What was she thinking when this picture was taken? Was she thinking about her dinner reservations? Her husband's latest peccadillo? It would not appear that she is worrying overmuch about her child or the damage he may be doing to her fabulous breasts. He is simply there, doing what breastfeeding children do, amusing himself by playing with the neckline of his mother's shirt, nestled into her lap with his foot in her hand. He doesn't know that his father is one of the world's most famous rock stars or that his mother has some of the longest, most celebrated legs in the universe. He doesn't care. He is simply a son, nursing his mother's breast. And she is, along with everything else she is, simply a woman doing what women do, which is to nurse her child.
The image of madonna and child is one of the most rendered works in art and yet, somehow in our culture, the sight of a woman with a baby at her breast is considered a great deal less than sacred and it has taken actual laws to ensure that women can nurse their babies whenever and wherever they deem fit.
I was actually told to go nurse my baby in the mall restroom if I needed to nurse at the mall which just points to the fact that to this young security guard, my nursing was more of an excrement issue than a nutritional one. Let's leave the sacred out of it entirely. And I was the mother of a very young child and I wasn't dressed to the nines but in a very baggy t-shirt and skirt, and I wasn't famous and I was no doubt sleep-deprived and despite the fact that I had already nursed three children and believed to my bones in my right to do so, I was not only taken aback by this stupid guard but I was shamed.
My initial reaction was to feel shame.
And that's so ridiculous.
How I wish I had seen that picture of Jerry Hall before that day. I might have knocked that uniformed and badged yokel to his knees with my powerful, disdainful gaze. I might have whipped out the other breast and squirted him in the eye with a shot of breastmilk.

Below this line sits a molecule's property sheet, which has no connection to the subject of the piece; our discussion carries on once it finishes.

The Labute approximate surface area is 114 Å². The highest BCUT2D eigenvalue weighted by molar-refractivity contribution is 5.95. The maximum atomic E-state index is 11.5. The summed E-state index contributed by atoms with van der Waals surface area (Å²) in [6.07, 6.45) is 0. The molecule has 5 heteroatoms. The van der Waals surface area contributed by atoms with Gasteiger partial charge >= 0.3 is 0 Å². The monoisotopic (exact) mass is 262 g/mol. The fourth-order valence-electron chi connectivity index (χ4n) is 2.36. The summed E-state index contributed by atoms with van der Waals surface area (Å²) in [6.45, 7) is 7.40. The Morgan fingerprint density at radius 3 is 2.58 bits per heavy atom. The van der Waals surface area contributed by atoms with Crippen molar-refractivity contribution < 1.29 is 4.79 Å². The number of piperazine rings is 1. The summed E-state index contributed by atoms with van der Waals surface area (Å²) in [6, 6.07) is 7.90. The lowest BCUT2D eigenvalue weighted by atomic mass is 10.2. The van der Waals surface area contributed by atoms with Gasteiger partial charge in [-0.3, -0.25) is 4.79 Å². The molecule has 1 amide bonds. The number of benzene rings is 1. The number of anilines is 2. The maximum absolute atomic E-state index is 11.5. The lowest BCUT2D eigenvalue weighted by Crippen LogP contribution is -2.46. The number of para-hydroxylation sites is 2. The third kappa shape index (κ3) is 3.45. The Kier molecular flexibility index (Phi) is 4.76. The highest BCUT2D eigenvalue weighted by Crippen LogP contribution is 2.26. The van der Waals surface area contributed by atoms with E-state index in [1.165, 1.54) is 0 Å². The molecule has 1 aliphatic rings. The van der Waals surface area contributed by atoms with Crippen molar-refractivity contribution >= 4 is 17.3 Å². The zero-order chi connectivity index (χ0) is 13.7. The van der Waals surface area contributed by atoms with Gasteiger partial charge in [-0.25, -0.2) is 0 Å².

Or, perhaps, if I had seen that picture of Angelina, I would merely have smiled at him with a blissed-out gaze and told him that surely, he was mistaken and now please, little man, run away because he was disturbing a very sacred moment and was harshing my oxytocin mellow.
I hope that young nursing mothers see these images of celebrities breastfeeding and take them to heart. Give them the courage and spunk to do what they know is right. To not feel shame if some ignorant fool tells them to cover up and go to a stinky public bathroom to nurse her baby.
Because dammit, breastfeeding is our right as mammals, it is our right as mothers, it is as sacred to nurse any infant in the world as it was for Jesus' mother to nurse him.
In my opinion, all nursing mothers are madonna and child, whether they're hanging on the wall of an art museum or sitting at McDonald's and we need to grow up and realize that. That breasts are here for a reason which has nothing to do with titillation. Great word, huh?
And if someone notices a woman nursing her baby in public, he or she has every right to avert his or her eyes if they don't want to see it. In fact, that would be the polite thing to do. Or, they could fall to their knees and worship at her feet.
I think Jerry Hall would have liked that. I think she would have liked it a lot. And Jesus? He would appreciate it too.